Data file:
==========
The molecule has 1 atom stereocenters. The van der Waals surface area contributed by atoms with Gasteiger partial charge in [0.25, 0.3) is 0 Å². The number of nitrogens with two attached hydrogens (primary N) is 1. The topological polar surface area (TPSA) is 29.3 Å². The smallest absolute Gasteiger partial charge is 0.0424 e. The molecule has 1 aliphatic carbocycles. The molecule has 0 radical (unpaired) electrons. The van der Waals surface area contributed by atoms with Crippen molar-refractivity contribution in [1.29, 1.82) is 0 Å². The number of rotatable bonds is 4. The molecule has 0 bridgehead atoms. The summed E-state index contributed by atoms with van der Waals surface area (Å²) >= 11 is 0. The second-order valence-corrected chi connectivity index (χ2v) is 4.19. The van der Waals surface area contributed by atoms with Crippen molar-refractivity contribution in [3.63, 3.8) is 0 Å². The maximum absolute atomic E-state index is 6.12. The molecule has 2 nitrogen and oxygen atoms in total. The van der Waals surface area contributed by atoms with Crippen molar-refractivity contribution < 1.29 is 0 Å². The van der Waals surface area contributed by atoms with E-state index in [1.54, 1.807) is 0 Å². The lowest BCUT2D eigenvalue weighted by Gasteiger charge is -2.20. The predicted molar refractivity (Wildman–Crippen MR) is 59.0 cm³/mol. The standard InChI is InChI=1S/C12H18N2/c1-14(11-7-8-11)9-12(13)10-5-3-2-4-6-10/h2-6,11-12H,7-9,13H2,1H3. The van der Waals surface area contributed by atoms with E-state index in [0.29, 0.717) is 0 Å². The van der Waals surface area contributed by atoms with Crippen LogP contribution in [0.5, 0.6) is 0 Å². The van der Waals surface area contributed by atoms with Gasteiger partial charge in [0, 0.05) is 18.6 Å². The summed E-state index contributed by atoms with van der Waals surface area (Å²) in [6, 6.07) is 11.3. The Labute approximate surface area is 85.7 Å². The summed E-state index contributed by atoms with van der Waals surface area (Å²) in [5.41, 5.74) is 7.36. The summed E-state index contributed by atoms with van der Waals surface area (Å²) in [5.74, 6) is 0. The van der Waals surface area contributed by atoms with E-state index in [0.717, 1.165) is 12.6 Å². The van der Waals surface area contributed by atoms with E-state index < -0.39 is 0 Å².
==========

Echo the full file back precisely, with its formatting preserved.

The molecule has 1 atom stereocenters. The van der Waals surface area contributed by atoms with Gasteiger partial charge in [0.25, 0.3) is 0 Å². The number of nitrogens with two attached hydrogens (primary N) is 1. The topological polar surface area (TPSA) is 29.3 Å². The smallest absolute Gasteiger partial charge is 0.0424 e. The molecule has 1 aliphatic carbocycles. The molecule has 0 radical (unpaired) electrons. The van der Waals surface area contributed by atoms with Crippen molar-refractivity contribution in [1.29, 1.82) is 0 Å². The number of rotatable bonds is 4. The molecule has 0 bridgehead atoms. The summed E-state index contributed by atoms with van der Waals surface area (Å²) >= 11 is 0. The second-order valence-corrected chi connectivity index (χ2v) is 4.19. The van der Waals surface area contributed by atoms with Crippen molar-refractivity contribution in [3.63, 3.8) is 0 Å². The maximum absolute atomic E-state index is 6.12. The molecule has 2 nitrogen and oxygen atoms in total. The van der Waals surface area contributed by atoms with Crippen molar-refractivity contribution < 1.29 is 0 Å². The van der Waals surface area contributed by atoms with E-state index in [1.54, 1.807) is 0 Å². The lowest BCUT2D eigenvalue weighted by Gasteiger charge is -2.20. The predicted molar refractivity (Wildman–Crippen MR) is 59.0 cm³/mol. The standard InChI is InChI=1S/C12H18N2/c1-14(11-7-8-11)9-12(13)10-5-3-2-4-6-10/h2-6,11-12H,7-9,13H2,1H3. The van der Waals surface area contributed by atoms with E-state index in [0.29, 0.717) is 0 Å². The van der Waals surface area contributed by atoms with Crippen LogP contribution in [0.5, 0.6) is 0 Å². The van der Waals surface area contributed by atoms with Gasteiger partial charge in [0, 0.05) is 18.6 Å². The summed E-state index contributed by atoms with van der Waals surface area (Å²) in [6, 6.07) is 11.3. The Labute approximate surface area is 85.7 Å². The summed E-state index contributed by atoms with van der Waals surface area (Å²) in [5.41, 5.74) is 7.36. The summed E-state index contributed by atoms with van der Waals surface area (Å²) in [5.74, 6) is 0. The van der Waals surface area contributed by atoms with E-state index in [0.717, 1.165) is 12.6 Å². The van der Waals surface area contributed by atoms with E-state index < -0.39 is 0 Å².